Note about canning pumpkin butter: Home canning is not recommended for pumpkin butter or any mashed or pureed pumpkin or winter squash. In 1989, the USDA's Extension Service published the Complete Guide to Home Canning , which remains the basis of Extension recommendations today, found in the September 1994 revision. The only directions for canning pumpkin and winter squash are for cubed pulp. In fact, the directions for preparing the product include the statement, "Caution: Do not mash or puree."
It is true that previous USDA recommendations had directions for canning mashed winter squash, but USDA withdrew those recommendations and any publications preceding the Complete Guide to Home Canning (September 1994) are considered out of date.
Some of the factors that are critical to the safety of canned pumpkin products are the viscosity (thickness), the acidity and the water activity. Studies conducted at the University of Minnesota in the 1970's indicated that there was too much variation in viscosity among different batches of prepared pumpkin purees to permit calculation of a single processing recommendation that would cover the potential variation among products (Zottola et. al, 1978). Pumpkin and winter squash are also low-acid foods (pH>4.6) capable of supporting the growth of Clostridium botulinum bacteria which can cause the very serious illness, botulism, under the right storage conditions. If the bacteria are present and survive processing, and the product has a high enough water activity, they can thrive and produce toxin in the product.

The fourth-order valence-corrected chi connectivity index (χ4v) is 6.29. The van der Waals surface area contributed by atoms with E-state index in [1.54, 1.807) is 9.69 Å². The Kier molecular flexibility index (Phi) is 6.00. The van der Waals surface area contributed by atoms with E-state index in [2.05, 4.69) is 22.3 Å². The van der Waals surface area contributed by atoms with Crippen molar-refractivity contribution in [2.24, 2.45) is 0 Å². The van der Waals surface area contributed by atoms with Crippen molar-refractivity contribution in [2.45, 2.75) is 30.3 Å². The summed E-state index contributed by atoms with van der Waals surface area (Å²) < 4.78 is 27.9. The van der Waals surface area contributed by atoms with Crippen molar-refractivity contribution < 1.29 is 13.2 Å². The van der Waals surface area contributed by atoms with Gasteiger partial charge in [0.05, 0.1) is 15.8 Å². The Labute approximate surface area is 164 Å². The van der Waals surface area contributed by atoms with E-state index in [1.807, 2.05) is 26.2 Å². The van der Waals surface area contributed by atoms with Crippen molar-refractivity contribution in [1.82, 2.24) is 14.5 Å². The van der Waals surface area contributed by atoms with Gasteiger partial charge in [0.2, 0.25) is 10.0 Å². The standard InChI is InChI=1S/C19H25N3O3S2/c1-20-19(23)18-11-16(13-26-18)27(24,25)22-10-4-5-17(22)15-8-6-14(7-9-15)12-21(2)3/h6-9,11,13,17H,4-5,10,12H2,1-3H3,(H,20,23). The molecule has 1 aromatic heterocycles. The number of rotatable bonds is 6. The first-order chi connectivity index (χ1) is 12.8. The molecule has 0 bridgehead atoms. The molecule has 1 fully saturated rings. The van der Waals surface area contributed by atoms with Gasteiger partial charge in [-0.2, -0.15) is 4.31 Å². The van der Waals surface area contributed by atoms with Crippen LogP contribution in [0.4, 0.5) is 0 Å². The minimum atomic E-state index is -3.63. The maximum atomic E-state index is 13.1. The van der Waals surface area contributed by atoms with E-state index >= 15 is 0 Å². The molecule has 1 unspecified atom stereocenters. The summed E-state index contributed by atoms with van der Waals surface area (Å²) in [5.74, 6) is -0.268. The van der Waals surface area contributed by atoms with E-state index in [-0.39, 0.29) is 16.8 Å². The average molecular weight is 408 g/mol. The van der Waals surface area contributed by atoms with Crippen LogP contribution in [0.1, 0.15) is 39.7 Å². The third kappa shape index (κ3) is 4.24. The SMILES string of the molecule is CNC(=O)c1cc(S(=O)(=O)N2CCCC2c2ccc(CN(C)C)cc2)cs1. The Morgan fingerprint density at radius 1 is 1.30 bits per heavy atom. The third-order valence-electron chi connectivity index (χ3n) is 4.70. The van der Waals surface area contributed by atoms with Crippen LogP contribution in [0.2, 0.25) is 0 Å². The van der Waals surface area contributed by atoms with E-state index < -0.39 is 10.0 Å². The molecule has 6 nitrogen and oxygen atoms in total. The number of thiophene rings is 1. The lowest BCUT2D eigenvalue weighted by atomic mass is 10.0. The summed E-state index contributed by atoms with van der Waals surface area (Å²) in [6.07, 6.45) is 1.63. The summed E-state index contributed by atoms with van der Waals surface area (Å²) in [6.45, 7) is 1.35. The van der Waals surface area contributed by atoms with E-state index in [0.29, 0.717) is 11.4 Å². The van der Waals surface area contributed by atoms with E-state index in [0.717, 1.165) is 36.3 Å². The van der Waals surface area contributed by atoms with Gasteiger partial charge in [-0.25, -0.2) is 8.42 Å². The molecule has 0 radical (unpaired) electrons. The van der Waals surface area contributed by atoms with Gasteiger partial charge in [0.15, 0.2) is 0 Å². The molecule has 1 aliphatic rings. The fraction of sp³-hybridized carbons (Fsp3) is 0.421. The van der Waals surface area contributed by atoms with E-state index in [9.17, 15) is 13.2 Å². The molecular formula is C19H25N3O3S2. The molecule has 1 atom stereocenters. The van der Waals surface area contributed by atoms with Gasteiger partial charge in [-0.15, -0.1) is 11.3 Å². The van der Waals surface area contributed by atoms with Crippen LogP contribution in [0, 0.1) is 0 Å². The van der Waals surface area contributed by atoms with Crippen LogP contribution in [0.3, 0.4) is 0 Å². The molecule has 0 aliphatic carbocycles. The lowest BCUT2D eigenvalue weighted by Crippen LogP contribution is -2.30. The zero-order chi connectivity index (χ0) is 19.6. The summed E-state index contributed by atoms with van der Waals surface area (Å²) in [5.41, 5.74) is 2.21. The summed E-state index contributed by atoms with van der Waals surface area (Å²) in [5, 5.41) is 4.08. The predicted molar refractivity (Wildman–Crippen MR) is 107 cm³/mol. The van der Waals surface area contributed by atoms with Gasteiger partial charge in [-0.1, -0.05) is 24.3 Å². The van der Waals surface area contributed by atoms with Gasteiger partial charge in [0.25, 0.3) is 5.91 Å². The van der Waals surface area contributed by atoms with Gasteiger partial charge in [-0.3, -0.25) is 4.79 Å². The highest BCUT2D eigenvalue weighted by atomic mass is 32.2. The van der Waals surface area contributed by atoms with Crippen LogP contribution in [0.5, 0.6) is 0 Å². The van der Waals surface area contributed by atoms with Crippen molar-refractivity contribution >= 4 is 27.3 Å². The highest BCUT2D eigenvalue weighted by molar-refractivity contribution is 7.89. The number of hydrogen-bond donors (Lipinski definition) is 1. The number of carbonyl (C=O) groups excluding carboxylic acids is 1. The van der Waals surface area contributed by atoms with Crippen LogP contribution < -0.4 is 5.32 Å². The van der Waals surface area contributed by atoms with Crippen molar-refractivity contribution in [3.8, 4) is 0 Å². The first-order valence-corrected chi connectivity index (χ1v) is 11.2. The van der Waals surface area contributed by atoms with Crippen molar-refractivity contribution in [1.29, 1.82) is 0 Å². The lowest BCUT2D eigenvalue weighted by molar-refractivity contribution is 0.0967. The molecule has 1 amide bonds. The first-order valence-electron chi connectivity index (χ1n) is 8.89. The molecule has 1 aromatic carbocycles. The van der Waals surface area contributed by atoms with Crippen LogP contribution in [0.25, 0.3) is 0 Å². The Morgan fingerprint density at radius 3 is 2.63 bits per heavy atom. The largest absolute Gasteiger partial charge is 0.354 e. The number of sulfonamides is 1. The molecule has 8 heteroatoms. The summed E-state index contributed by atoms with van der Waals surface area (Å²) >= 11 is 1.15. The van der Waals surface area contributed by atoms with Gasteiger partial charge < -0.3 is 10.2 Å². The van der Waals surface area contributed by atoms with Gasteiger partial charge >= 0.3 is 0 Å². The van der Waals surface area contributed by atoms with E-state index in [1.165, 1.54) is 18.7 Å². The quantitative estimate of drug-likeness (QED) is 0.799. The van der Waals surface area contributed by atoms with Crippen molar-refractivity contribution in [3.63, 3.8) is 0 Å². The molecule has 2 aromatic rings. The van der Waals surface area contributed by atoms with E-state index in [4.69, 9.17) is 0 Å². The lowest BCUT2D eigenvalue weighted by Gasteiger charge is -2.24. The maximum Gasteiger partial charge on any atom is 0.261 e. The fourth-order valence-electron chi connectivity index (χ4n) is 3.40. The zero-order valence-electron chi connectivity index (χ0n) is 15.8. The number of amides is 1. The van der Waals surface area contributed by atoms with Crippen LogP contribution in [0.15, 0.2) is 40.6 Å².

More recent research with pumpkin butter has been done at the University of Missouri. Pumpkin butter is mashed or pureed pumpkin that has had large quantities of sugar added to it, but not always enough to inhibit pathogens. Sometimes an ingredient such as vinegar or lemon juice is added to the formulation to increase the acidity (decrease the pH). However, pumpkin butters produced by home canners and small commercial processors in Missouri have had pH values as high as 5.4. In fact, the pH values seemed to be extremely variable between batches made by the same formulation (Holt, 1995).
It is not possible to evaluate a recipe for pumpkin or mashed squash for canning potential by looking at it. At this point, research seems to indicate variability of the products is great, and in several ways that raise safety concerns. It is best to freeze pumpkin butters or mashed squash.
Elizabeth L. Andress, Ph.D., Associate Professor and Extension Food Safety Specialist. The University of Georgia and Ft. Valley State University, the U.S. Department of Agriculture and counties of the state cooperating. FDNS-E-74 02-00
Extension Service, USDA. 1994. Complete Guide to Home Canning. AIB No. 539. U.S. Department of Agriculture, Washington, DC.
Holt, D. September 22, 1995. Re: Pumpkin butter. Email message to firstname.lastname@example.org .
Zottola, E. A., Wolf, I.D., Norsiden, K.L. and D.R. Thompson. 1978. Home canning of food: Evaluation of current recommended methods. Jn. of Food Science 43:1731.
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This is the same type of standard canner that my grandmother
used to make everything from applesauce to jams and jellies to tomato and